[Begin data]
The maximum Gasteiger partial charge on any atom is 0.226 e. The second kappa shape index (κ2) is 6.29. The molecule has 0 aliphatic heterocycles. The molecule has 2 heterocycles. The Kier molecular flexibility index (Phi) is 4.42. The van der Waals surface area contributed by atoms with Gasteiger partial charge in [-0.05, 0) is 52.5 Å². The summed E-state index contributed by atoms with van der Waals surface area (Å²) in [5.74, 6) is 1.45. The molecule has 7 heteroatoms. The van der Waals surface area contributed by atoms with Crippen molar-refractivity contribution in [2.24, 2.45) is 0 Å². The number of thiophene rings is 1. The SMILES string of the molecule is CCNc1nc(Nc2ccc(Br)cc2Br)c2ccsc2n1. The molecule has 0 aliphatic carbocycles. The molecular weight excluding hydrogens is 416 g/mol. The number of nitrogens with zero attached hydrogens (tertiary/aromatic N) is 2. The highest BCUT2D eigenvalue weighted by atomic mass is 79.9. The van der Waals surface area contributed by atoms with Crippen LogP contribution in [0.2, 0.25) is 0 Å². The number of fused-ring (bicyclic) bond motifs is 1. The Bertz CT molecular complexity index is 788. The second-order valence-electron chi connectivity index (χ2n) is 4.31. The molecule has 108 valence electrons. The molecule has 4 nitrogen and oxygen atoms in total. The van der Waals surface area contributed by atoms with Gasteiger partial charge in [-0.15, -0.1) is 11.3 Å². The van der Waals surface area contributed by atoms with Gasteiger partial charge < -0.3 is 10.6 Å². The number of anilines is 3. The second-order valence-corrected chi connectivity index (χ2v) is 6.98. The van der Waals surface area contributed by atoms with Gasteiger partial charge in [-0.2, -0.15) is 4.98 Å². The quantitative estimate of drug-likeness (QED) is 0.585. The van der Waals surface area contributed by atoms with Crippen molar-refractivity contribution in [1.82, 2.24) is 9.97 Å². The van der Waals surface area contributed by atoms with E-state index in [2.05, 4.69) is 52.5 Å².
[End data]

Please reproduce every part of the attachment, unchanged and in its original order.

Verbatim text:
The maximum Gasteiger partial charge on any atom is 0.226 e. The second kappa shape index (κ2) is 6.29. The molecule has 0 aliphatic heterocycles. The molecule has 2 heterocycles. The Kier molecular flexibility index (Phi) is 4.42. The van der Waals surface area contributed by atoms with Gasteiger partial charge in [-0.05, 0) is 52.5 Å². The summed E-state index contributed by atoms with van der Waals surface area (Å²) in [5.74, 6) is 1.45. The molecule has 7 heteroatoms. The van der Waals surface area contributed by atoms with Crippen molar-refractivity contribution in [2.24, 2.45) is 0 Å². The number of thiophene rings is 1. The SMILES string of the molecule is CCNc1nc(Nc2ccc(Br)cc2Br)c2ccsc2n1. The molecule has 0 aliphatic carbocycles. The molecular weight excluding hydrogens is 416 g/mol. The number of nitrogens with zero attached hydrogens (tertiary/aromatic N) is 2. The highest BCUT2D eigenvalue weighted by atomic mass is 79.9. The van der Waals surface area contributed by atoms with Crippen LogP contribution in [0.2, 0.25) is 0 Å². The number of fused-ring (bicyclic) bond motifs is 1. The Bertz CT molecular complexity index is 788. The second-order valence-electron chi connectivity index (χ2n) is 4.31. The molecule has 108 valence electrons. The molecule has 4 nitrogen and oxygen atoms in total. The van der Waals surface area contributed by atoms with Gasteiger partial charge in [-0.15, -0.1) is 11.3 Å². The van der Waals surface area contributed by atoms with Gasteiger partial charge < -0.3 is 10.6 Å². The number of anilines is 3. The second-order valence-corrected chi connectivity index (χ2v) is 6.98. The van der Waals surface area contributed by atoms with Gasteiger partial charge in [-0.2, -0.15) is 4.98 Å². The quantitative estimate of drug-likeness (QED) is 0.585. The van der Waals surface area contributed by atoms with Crippen molar-refractivity contribution in [1.82, 2.24) is 9.97 Å². The van der Waals surface area contributed by atoms with E-state index in [2.05, 4.69) is 52.5 Å².